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How To Inquiry A Flange

FAQ

"Please quote flange!!!"

In all seriousness, with over 100,000 standard variations, there are a few data points we must have to quote your project accurately. This data can differ between certain specifications, so we have elected to break it down below to lend a helping hand!

½” – 24” – Covered by ASME B16.5
(This should cover most commodity items, but if this doesn’t seem to fit your application keep reading below.)

1. Quantity of Flanges
2. Nominal Pipe Size
3. Pressure Class (150#-2500#)
4. Facing Type (RF, FF, RTJ…)
5. Flange Type (Weld Neck, Slip On, Blind…)
   a. IF Socket Weld OR Weld Neck Flanges
      i. What Schedule bore do you need?
6. Material

Example: 5 Pcs – 6” 150# RF Weld Neck SchSTD A105

NOTE: Flange OD and quantity of bolts do not need to be specified when you use above quote structure.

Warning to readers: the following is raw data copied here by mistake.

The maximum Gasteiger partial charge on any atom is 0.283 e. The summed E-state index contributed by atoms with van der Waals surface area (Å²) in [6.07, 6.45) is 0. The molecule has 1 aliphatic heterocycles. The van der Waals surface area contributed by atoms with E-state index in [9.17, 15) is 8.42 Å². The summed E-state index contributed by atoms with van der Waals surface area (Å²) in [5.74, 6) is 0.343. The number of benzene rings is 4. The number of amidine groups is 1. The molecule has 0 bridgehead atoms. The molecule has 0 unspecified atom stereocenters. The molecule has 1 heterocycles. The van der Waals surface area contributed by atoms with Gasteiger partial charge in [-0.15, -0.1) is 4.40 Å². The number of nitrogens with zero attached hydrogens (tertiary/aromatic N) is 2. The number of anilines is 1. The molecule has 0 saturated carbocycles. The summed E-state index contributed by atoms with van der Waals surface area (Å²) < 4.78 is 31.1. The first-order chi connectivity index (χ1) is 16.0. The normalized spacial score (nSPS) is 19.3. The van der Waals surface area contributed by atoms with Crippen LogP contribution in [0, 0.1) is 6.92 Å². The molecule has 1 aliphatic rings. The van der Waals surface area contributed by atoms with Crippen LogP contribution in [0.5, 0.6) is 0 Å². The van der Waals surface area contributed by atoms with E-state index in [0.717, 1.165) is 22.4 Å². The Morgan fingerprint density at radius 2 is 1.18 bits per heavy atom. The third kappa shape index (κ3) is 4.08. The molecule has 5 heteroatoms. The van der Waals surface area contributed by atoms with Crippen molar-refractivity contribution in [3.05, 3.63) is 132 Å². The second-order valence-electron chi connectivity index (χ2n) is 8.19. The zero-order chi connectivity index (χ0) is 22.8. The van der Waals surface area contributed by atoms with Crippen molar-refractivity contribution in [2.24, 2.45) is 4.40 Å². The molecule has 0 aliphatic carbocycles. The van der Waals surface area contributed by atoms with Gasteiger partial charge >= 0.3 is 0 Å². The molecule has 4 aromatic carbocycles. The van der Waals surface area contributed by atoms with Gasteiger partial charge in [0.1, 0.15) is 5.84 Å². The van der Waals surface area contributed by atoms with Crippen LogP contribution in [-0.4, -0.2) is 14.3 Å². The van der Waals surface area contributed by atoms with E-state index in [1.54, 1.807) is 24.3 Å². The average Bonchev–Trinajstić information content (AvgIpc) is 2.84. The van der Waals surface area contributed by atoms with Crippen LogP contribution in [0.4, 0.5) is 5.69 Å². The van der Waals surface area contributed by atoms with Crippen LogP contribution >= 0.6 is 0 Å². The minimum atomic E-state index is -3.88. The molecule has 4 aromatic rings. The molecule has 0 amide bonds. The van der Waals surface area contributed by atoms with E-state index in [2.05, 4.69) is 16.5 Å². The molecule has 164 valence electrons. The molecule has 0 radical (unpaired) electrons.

FUN FACT: Did you know Sch Standard and Sch40 can differ if the flange you need is large enough? If you are not sure, let us know and we are always happy to help!

26”-60” – Covered by ANSI B16.47
(Weld neck and blind flanges ONLY. For Slip on’s, see next section)

1. Quantity of pieces needed
2. Nominal Pipe Size
3. Pressure Class
4. Facing Type (RF, FF, RTJ…)
5. Flange Type (Weld Neck OR Blind)
   a. IF Weld Neck:
      i. What Schedule bore do you need?
        1. If needed, check out our Flange Bore Chart to confirm dimensional data.
6. Series A or Series B?
   a. Not sure what the difference is? Check our FAQ to learn more! Or view our catalog for full dimensions!
7. Material

Example: 2 Pcs – 32” 600# RF Blind Ser.B A105

Slip On Flanges Larger Than 24”

Unlike slip on’s 24” and smaller, which neatly fall under B16.5’s singular configuration per class, slip on’s larger than 24” get a little more complicated. We have a section in our FAQ called “How do I call out a Slip On Flange above 24”?” and we encourage you to check it out if you need more clarification.

In short, the following specs are the most commonly requested for this type of large diameter slip on:

• Industry Standard 125LW, 125/150, Class 250
• Boiler Code Class 75, 175, 350
• B16.47 Ser.A Dimensions per Tube Turn
• B16.47 Ser.B dimensions with 1” hub

Example: 2 Pcs – 30” 150# RF Slip On Series A per Tube Turn A105

 

American Waterworks Association (AWWA) Flanges

1. Quantity of pieces needed
2. Nominal Pipe Size
3. Class (B, D, E, F)
4. Type (Ring, Hub, Blind)
5. Material (If not standard AWWA carbon steel)